What are the tasks expected to be accomplished by the student?
The student will be required to: Participate in development of semi-structured questionnaire after thorough literature search and discussions with subject experts. The student will be expected to participate in recording of in-depth interviews with healthcare providers and families, to observe communication styles during in-depth interviews and learn technical details of data collection (I.e audio-recording, taking field notes and record keeping etc). The students will develop a guideline for data confidentiality after going through ethical requirements of respecting privacy and confidentiality of research participants. The student will perform data analysis on NVivo software. The student will review transcribed interviews independently and then while sharing notes with the co-investigators. Transcribing qualitative data is an essential skill and so is the interpretation and theme identification, which the student will be part of. The student will be guided to write a project report and will be encouraged to present as a poster or paper. This will enable the student to develop writing and presenting skills. For all these steps, the students will gain knowledge of qualitative research and will be able to develop skills imperative for qualitative research and ethics of research.
Will there be any theoretical teaching provided (preliminary readings, lectures, courses, seminars etc)
Readings on Qualitative research methodology, ethical issues in end-of-life decision-making; Lectures and workshops conducted by Sarosh Saleem (Assistant Professor & Head of Bioethics Department, SMDC, Lahore); 4 hours per week of direct teaching by tutor herself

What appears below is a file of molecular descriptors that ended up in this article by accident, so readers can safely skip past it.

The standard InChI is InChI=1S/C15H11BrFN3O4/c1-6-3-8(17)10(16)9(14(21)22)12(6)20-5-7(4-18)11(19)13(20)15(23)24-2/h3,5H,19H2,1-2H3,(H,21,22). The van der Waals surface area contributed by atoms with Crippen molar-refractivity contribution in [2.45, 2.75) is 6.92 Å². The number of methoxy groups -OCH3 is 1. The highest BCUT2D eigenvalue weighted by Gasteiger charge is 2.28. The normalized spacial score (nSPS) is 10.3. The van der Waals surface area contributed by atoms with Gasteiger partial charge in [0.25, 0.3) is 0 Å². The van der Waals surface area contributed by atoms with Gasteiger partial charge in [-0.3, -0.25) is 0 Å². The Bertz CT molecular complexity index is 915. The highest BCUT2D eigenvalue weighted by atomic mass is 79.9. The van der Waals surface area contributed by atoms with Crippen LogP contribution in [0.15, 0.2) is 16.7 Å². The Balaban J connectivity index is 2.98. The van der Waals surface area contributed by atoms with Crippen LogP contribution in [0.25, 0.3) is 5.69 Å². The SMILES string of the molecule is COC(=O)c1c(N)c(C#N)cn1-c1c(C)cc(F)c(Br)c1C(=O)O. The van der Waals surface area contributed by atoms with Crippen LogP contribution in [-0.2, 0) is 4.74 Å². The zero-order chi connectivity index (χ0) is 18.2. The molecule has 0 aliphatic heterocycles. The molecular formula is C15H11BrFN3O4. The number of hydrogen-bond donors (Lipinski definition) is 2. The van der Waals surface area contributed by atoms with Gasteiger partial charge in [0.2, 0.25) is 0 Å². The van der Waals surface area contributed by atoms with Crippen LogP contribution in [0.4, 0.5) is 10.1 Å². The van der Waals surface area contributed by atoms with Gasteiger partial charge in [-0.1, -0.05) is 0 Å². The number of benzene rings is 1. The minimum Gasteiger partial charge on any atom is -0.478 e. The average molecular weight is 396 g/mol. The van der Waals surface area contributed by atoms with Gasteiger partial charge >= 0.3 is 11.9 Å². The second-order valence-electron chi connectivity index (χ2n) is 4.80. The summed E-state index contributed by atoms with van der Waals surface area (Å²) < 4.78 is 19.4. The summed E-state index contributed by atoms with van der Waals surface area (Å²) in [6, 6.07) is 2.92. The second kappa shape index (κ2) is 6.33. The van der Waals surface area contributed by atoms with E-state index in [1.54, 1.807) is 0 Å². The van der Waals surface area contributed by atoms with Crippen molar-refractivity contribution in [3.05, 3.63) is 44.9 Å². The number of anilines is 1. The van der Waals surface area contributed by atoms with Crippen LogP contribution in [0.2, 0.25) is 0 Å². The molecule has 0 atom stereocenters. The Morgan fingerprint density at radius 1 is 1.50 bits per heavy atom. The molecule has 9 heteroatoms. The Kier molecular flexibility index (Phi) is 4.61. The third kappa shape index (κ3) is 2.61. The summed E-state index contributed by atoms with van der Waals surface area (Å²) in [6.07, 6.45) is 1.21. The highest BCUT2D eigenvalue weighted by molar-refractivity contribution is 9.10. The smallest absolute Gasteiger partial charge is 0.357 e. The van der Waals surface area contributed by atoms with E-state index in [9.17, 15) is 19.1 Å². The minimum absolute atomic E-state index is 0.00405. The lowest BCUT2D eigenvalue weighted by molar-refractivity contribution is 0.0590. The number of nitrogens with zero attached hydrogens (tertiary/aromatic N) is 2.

What is expected from the student at the end of the research exchange? What will be the general outcome of the student?
- The student will prepare a poster
- The student will prepare a scientific report
- The student will prepare an abstract
- The student’s name will be mentioned in a future publication
What skills are required of the student? Is there any special knowledge or a certain level of studies needed?
Communication skills, report writing (basic) skills, questionnaire development.
Are there any legal limitations in the student’s involvement
No
Hours
6
Type of students accepted
This project accepts:
- Medical students
- Graduated students (less than 6 months)
Articles
- Chakraborty R; El-Jawahri AR; Litzow MR; Syrjala KL; Parnes AD; Hashmi SK. A systematic review of religious beliefs about major end-of-life issues in the five major world religions. Palliat Support Care. 2017;15(5):609‐622. doi:10.1017/S1478951516001061
- The Process of End-of-Life Decision-Making in Pediatrics: A National Survey in the Netherlands Mirjam A. de Vos; Agnes van der Heide; Heleen Maurice-Stam; Oebele F. Brouwer; Frans B. Plötz; Antoinette Y. N. Schouten-van Meeteren; Dick L. Willems; Hugo S. A. Heymans; Albert P. Bos Pediatrics Apr 2011; 127 (4) e1004-e1012 DOI: 10.1542/peds.2010-2591
- Moazam F. Families; patients; and physicians in medical decisionmaking: a Pakistani perspective. Hastings Cent Rep. 2000;30(6):28‐37. Cochran; D.; Saleem; S.; Khowaja-Punjwani; S.; & Lantos; J. D. (2017). Cross-Cultural Differences in Communication About a Dying Child. Pediatrics; 140(5). doi:10.1542/peds.2017-0690